La Londe les Maures to Resquiadou 120km
To Saints Maries de la Mer 112km
Juliet has arrived back in Christchurch, sans luggage. Some delightful rogue decided that he deserved to own her bike, and everything in her bike bag, and walked off the train with it, somewhere between San Remo and Rome. Ju was a little upset. She likes her "stuff", and her bike has had many adventures with her. I hope all her stuff goes to a worthy home.
Meanwhile, I'm cycling into a beautiful small bay and hear a roar over my left shoulder. Wow that's a loud truck.... I look back, and it's not a truck, it's four very large aircraft, skimming above the surf towards me. I stop, expecting to have to duck, and they turn in formation out towards the open sea, dropping lower, so as they are actually in the water. They then lift off the surface, and about 30m above the bay, release the water they have collected. They circuit again four times. They are fire fighting aircraft, practicing loading..... Impressive. Where were they when Hanmer Springs needed them last week?
Yesterday's ride was pretty nice. Even the climb up the last hill before Marseille was pleasant. Alot of the day was spent navigating cycle tracks. They're great. Keeps you away from the traffic, and allows you to get the occasional look at the surroundings. That's what I was doing, taking photos when I heard a "Yip" and a "toot". Two Cycle Tourers, one from Newcastle on Tyne, and one from Tunisia. Great chatting, yet again, exchanging stories and tips.
And then, at the top of a hill, a bunch of "classic cars". I took some more photos, just to show I care about the needs of my Petrol Head mates. Hope you enjoy them. What I had been looking for was a campsite. There were some really nice ones about, but they all had "No Camping" signs. So I did the downhill into Marseille.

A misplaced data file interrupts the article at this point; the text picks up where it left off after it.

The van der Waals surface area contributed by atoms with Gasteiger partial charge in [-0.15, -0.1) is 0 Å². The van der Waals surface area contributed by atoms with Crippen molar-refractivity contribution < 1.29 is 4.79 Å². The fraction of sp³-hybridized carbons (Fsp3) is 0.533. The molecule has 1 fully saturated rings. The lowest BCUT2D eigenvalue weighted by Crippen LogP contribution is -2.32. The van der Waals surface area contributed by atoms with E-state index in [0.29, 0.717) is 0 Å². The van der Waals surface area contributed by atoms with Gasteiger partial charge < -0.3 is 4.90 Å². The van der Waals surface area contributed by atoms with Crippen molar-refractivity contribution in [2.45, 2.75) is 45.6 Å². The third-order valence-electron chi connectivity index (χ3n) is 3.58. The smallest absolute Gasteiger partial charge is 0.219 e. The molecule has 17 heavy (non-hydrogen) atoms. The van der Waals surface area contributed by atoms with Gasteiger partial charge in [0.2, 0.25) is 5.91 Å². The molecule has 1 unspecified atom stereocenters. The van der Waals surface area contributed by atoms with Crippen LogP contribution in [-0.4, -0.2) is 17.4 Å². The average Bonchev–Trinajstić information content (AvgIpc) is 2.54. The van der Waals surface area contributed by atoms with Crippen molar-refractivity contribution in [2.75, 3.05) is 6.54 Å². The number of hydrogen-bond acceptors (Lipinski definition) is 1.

Marseille is not a cycle friendly town. It has cycle lanes, and also "No Cycling" signs on the roads, but the cycle lanes are not friendly. They often have curbing instead of ramps at intersections, pedestrians and old ladies with Zimmer frames are all over them, sometimes they disappear completly, and cars and trucks will frequently zip across them in front of you. And everywhere is busy. Very busy.
I was trying to navigate all this at rush hour. At one stage I was cycling along tram tracks, between trams. Other times it was necessary to go the wrong way down one way streets. I did what ever was needed, to make progress in the right direction. Marseille is also very dirty, and rough. Lots of dodgy people about, but maybe that was because I was near the docks. I was being very wary as I navigated through, towards a commercial campsite...... which wasn't there..... Oh well, wild camping then, but a little further out of the city. I passed a small hotel, went through a tunnel, and took a small side road.... and ended up back at the small hotel. Guess I'll stay here then.
Through the tunnel again this morning, but I'm confused. I'm trying to navigate across a huge wetland, which has bike tracks and canal tracks, but to get to them it looks as if I will have to cycle on a motorway. In every other country the motorway signage has been Green, and normal roads Blue. Here, it seems to be opposite. I think I've worked out a route. I follow some small roads along the coast for 3km, and suddenly there is a huge padlocked gate, just before the bridge over the canal I was going to cross. Bother. I backtrack, and find an "I" site, and it's open. The lovely lady inside gave me directions. She told me that "giving directions is probably not enough to base a marriage on, even though I was very handsome."
The directions involved going on to very, very busy roads, through very ugly industrial and port areas, with very, very big, and very fast moving trucks. I was not comfortable, and some of the factories were pumping out some very unpleasant smoke and smells. I was coughing, and my eyes were watering.......but, then I entered a lovely small village..... and got lost... More directions, this time from the "Village Gardener" because they always know best. This time I ended up on a very pleasant, quiet road, and then on a dyke that passed through the wet lands. That's where I ran into heaps of "Twitters", that's bird watchers, on bikes. I asked one British Twit what they were watching out for. "Oh what ever..." I offered to put on some lippy, and pose, so he could take a photo of a "kiwi bird, very rare in this part of the world". He was not impressed, and called me a "fruit". Oh well, can't please everyone.
In the supermarket tonight, I met three young French people, who are three days into a kayaking trip from France to Istanbul, taking nine months. Now that would be an adventure. Maybe next year...